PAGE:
WTOC’s lead anchor for 18 years; Emmy award-winner; five-term congressman in the Georgia House of Representatives; board member of the United Way, Rape Crisis Center, Boy Scouts, and more. He’s got more kudos than you can shake a stick at.
Talk to the local media sensation awhile and certain themes repeat: the altruism of others, his daughter Emily and his wife Margaret. In a world of high divorce rates increasingly among seniors, Sonny’s 35-year-long marriage is no small feat. "We’re kindred spirits,” he says, sharing his secret to marital longevity. “She completes me. She’s my best buddy. Nobody I’d rather be with. The greatest part of it all is the friendship.”
A household name to Savannahians, Sonny is most content at home with Margaret and his pooch, curtains drawn, doors locked. The private Sonny buys American, rides a Harley, and likes to “romp and stomp and have a ball.” He wears Allen Edmonds shoes and traveled to the cheese state just to meet the folks who make them.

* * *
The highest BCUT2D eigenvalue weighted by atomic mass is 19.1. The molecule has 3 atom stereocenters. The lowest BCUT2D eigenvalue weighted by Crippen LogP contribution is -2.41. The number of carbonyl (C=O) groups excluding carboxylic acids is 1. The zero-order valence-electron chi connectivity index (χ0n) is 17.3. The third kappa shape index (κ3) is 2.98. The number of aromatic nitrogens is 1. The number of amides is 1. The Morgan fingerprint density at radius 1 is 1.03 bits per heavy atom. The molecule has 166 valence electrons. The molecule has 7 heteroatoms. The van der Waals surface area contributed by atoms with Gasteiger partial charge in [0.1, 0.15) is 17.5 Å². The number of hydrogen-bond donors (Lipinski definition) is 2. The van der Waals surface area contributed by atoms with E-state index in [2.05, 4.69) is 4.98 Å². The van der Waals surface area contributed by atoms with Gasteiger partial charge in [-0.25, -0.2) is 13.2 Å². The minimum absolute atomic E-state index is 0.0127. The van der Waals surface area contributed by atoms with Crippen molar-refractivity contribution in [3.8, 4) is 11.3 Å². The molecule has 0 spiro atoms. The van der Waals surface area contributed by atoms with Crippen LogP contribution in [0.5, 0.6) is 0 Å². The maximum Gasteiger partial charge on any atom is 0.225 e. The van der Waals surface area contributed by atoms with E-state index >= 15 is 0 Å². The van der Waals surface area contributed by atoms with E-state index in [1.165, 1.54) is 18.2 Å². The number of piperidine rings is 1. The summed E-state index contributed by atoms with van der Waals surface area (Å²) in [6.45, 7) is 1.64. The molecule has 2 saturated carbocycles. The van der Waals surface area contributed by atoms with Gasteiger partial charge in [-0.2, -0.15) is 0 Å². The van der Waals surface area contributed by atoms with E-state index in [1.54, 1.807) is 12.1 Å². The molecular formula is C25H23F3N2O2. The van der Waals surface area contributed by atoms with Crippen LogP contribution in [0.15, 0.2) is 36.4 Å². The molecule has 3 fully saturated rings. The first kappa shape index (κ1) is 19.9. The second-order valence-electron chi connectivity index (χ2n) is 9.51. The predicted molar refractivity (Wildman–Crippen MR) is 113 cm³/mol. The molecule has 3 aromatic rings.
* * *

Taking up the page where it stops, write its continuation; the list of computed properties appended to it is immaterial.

“I’m fascinated by people,” he says. “I probably should have studied anthropology.” Which makes it hard to change the topic from his Scotch-Irish roots and genealogy hobby. “I’ll be embarrassed now if I find out I’m German,” he grants, awaiting delivery of his DNA kit from Ancestry.com.
His primary preoccupation since retiring in mid-2015? “Goofing off,” he admits. Except for giving up his day job, however, Sonny’s retirement resembles business as usual. “I never turn down a school,” he says, recounting one example of the volunteer work he continues, which includes reading to kids and attending spelling bees.